> Teithant xeeniseit:
> >Is there any attested example of a mode which has
> >the vowel tehtar placed on the preceding tengwar
> >AND uses the bar to represent nasals? I suppose there
> >isn't, but I better ask others than supposing
> Actually there might be. There is no attested example of the nasal
> bar itself, but there is a poorly attested Sindarin mode where the
> ómatehtar are placed on the preceding tengwar and where the bar would
> probably be used to represent nasalisation. In "Artist and
> Illustrator" we see Tolkien's tengwar rendering of _Lúthien Tinúviel_
> in this mode, and in the 'Sotheby Letter' we see _Imladrist_ (sic) in
> this mode. In _Tinúviel_ ampa represents 'v' and in _Imladrist_ ando
> represents 'd', so we must assume that nasalised stops are not
> written with grades 2 and 4 as in Quenya. It is logical to assume
> that the nasal bar would be used as in the other known Sindarin
> tengwar modes.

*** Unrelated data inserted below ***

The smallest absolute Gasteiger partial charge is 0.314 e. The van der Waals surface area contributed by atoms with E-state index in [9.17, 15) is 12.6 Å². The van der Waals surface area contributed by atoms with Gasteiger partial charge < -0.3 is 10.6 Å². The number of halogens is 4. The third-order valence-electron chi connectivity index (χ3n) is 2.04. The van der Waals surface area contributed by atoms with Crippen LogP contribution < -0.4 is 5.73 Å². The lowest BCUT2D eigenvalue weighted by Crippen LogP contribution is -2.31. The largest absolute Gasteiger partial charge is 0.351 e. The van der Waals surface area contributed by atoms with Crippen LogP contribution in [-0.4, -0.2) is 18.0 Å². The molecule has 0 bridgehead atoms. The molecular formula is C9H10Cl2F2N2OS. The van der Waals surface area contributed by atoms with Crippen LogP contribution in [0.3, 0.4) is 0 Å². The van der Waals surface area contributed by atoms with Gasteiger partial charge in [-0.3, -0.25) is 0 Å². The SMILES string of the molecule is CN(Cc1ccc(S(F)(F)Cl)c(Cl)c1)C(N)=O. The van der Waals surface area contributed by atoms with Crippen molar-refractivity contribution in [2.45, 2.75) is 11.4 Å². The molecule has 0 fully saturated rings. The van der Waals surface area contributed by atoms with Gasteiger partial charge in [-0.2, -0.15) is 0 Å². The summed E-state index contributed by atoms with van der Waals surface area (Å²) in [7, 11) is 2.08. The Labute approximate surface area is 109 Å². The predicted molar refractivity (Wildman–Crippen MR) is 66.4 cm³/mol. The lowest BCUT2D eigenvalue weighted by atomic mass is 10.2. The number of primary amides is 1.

Most probably yes. This means that there can be modes where the tengwa-
tehtar order depends on the tehtar you have. If it's a nasal bar, the
reading order is tehta-tengwa, but if it's a vowel techta, the reading
order is tengwa-tehta, and if it's even both, the reading order is
techta1-tengwa-tehta2 - awfully difficult!
Is there no possibility to save Tolkien from being the autor of so much
confusion? I see several ways for doing so:
1) We can suppose Tolkien'd never have used a nasal bar in a mode which
places the vowel techtar on the preceding tengwa. But what about the
example Erestel referred?
> And what about the quenya sentence 'Menelluin Irildeo Ondolindello'
> [A&I n°189] ?
I don't know it. But it seems to kill this supposition (if it's a
oomatehtar Quenya mode which makes use of the nasal bar).
2) All human make errors. Tolkien was a human. --> Attested examples of
modes with changing tengwar-tehtar-order are erroneous.
3) The nasal bar doesn't come before or after the tengwa it's placed
above, but attributes the global property of "nasality" to the
consonant represented by that tengwa (analogous to the underbar, which
doesn't come after or before the tengwa, but indicates a longer
duration of the sound assigned to that tengwa).
4) Who said there was any logic or structure or order or similar
unnecessary stuff in the tengwar? There's no bad thing about causing
Anyway, the oomatechtar modes Tolkien used most of the time have a
constant tengwar-tehtar order. So I suggest we'd claim that modes with
variable tengwar-tehtar order (i.e. a mode with the vowel techtar on
the preceding tengwa AND the nasal bar) should be avoided.